Diaconal vestments are the sticharion (dalmatic), the orarion (deacon's stole), and the epimanikia (cuffs). The last are worn under his sticharion, not over it as does a priest or bishop. The deacon usually wears a simple orarion which is only draped over the left shoulder but, if elevated to the rank or archdeacon, he wears the "doubled-orarion", meaning it is passed over the left shoulder, under the right arm, and then crossed over the left shoulder (see photograph, right). In modern Greek practice, a deacon wears this doubled orarion from the time of his ordination. Also, in the Greek practice, he wears the clerical kamilavka (cylindrical head covering) with a rim at the top. In Slavic practice, a hierodeacon (monastic deacon) wears the simple black kamilavka of a monk (without the rim), but he removes the monastic veil (see klobuk) when he is vested; a married deacon would not wear a kamilavka unless it is given to him by the bishop as an ecclesiastical award; the honorary kamilavka is purple in colour, and may be awarded to either married or monastic clergy.

As far as street clothing is concerned, immediately following his ordination the deacon receives a blessing to wear the Exorasson (Arabic: Jib'be, Slavonic: Riassa), an outer cassock with wide sleeves, in addition to the Anterion (Slavonic: Podraznik), the inner cassock worn by all orders of clergy. In the Slavic practice, married clergy may wear any of a number of colours, but most often grey, while monastic clergy always wear black. In certain jurisdtictions in North America and Western Europe, a Roman collar is often worn, although this is not a traditional or widespread practice.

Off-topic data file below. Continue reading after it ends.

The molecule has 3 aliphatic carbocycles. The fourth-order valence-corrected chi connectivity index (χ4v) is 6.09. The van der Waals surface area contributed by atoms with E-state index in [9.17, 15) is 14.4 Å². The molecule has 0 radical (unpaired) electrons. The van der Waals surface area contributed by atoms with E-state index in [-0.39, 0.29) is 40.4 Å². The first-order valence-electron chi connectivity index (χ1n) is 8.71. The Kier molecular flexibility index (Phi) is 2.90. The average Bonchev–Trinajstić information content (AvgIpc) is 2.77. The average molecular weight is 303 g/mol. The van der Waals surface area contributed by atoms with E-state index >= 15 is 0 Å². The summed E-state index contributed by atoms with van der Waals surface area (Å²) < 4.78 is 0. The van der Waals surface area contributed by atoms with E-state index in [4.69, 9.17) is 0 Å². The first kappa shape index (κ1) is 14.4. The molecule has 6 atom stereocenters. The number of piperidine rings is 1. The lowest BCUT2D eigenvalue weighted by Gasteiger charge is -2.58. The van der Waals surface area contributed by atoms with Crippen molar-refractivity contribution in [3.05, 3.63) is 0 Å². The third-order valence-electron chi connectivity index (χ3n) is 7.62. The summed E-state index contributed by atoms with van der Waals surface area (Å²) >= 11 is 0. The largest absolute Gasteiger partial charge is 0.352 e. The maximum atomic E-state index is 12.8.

A protodeacon (Greek: πρωτοδιάκονος: protodiakonos, "first deacon") is a distinction of honor awarded to senior deacons, usually serving on the staff of the diocesan bishop. An archdeacon is similar, but is among the monastic clergy. Protodeacons and archdeacons use a double-length orarion even if it is not the local tradition for all deacons to use it. In the Slavic tradition a deacon may be awarded the doubled-orarion even if he is not a protodeacon or archdeacon.

Painting of a Russian Orthodox deacon leading an ektenia (litany).

According to the practice of the Greek Orthodox Church of America, in keeping with the tradition of the Ecumenical Patriarchate, the Great and Holy Mother Church of Constantinople, the proper way to address a deacon is "Father".[12] Depending on local tradition, deacons are addressed as either "Father", "Father Deacon," "Deacon Father," or, , if addressed by a Bishop, simply as "Deacon".

The tradition of kissing the hands of ordained clergymen extends to the diaconate as well. This practice is rooted in the Holy Eucharist and is in acknowledgement and respect of the Eucharistic role members of the clergy play in preparing, handling and disbursing the divine and lifegiving body and blood of our Lord Jesus Christ during the Divine Liturgy, and in building and serving the Body of Christ, His Church.

Anciently, the Eastern Churches ordained deaconesses. This practice fell into desuetude in the second millennium, but has been revived (not without controversy) in some churches. Saint Nectarios of Pentapolis was reputed to have ordained a number of nuns as deaconesses in convents. It should be noted that historically, deaconesses were never considered to hold the same position in the hierarchy as deacons. Deaconesses would assist in anointing and baptising women, and in ministering to the spiritual needs of the women of the community, but would not serve within the Holy Altar. After the church ceased ordaining deaconesses, these duties largely fell to the nuns and to the priests' wives.

(See also clerical celibacy.)